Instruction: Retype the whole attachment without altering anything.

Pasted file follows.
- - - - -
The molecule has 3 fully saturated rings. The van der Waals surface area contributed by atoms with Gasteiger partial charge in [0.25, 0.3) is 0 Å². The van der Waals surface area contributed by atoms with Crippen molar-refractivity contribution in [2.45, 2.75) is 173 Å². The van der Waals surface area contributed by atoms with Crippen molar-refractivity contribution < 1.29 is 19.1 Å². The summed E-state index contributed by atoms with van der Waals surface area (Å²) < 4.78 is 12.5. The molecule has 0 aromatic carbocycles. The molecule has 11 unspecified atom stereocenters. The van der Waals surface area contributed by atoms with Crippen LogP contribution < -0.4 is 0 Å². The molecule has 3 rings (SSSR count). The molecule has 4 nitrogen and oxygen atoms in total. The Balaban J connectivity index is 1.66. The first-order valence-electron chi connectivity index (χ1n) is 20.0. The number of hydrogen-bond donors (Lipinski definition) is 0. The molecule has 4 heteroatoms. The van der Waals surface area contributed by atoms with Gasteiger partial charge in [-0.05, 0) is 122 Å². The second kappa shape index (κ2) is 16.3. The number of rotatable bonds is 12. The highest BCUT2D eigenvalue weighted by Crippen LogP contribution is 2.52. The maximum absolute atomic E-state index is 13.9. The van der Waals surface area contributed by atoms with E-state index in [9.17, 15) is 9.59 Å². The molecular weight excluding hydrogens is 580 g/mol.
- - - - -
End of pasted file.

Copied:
The molecule has 3 fully saturated rings. The van der Waals surface area contributed by atoms with Gasteiger partial charge in [0.25, 0.3) is 0 Å². The van der Waals surface area contributed by atoms with Crippen molar-refractivity contribution in [2.45, 2.75) is 173 Å². The van der Waals surface area contributed by atoms with Crippen molar-refractivity contribution < 1.29 is 19.1 Å². The summed E-state index contributed by atoms with van der Waals surface area (Å²) < 4.78 is 12.5. The molecule has 0 aromatic carbocycles. The molecule has 11 unspecified atom stereocenters. The van der Waals surface area contributed by atoms with Crippen LogP contribution < -0.4 is 0 Å². The molecule has 3 rings (SSSR count). The molecule has 4 nitrogen and oxygen atoms in total. The Balaban J connectivity index is 1.66. The first-order valence-electron chi connectivity index (χ1n) is 20.0. The number of hydrogen-bond donors (Lipinski definition) is 0. The molecule has 4 heteroatoms. The van der Waals surface area contributed by atoms with Gasteiger partial charge in [-0.05, 0) is 122 Å². The second kappa shape index (κ2) is 16.3. The number of rotatable bonds is 12. The highest BCUT2D eigenvalue weighted by Crippen LogP contribution is 2.52. The maximum absolute atomic E-state index is 13.9. The van der Waals surface area contributed by atoms with E-state index in [9.17, 15) is 9.59 Å². The molecular weight excluding hydrogens is 580 g/mol.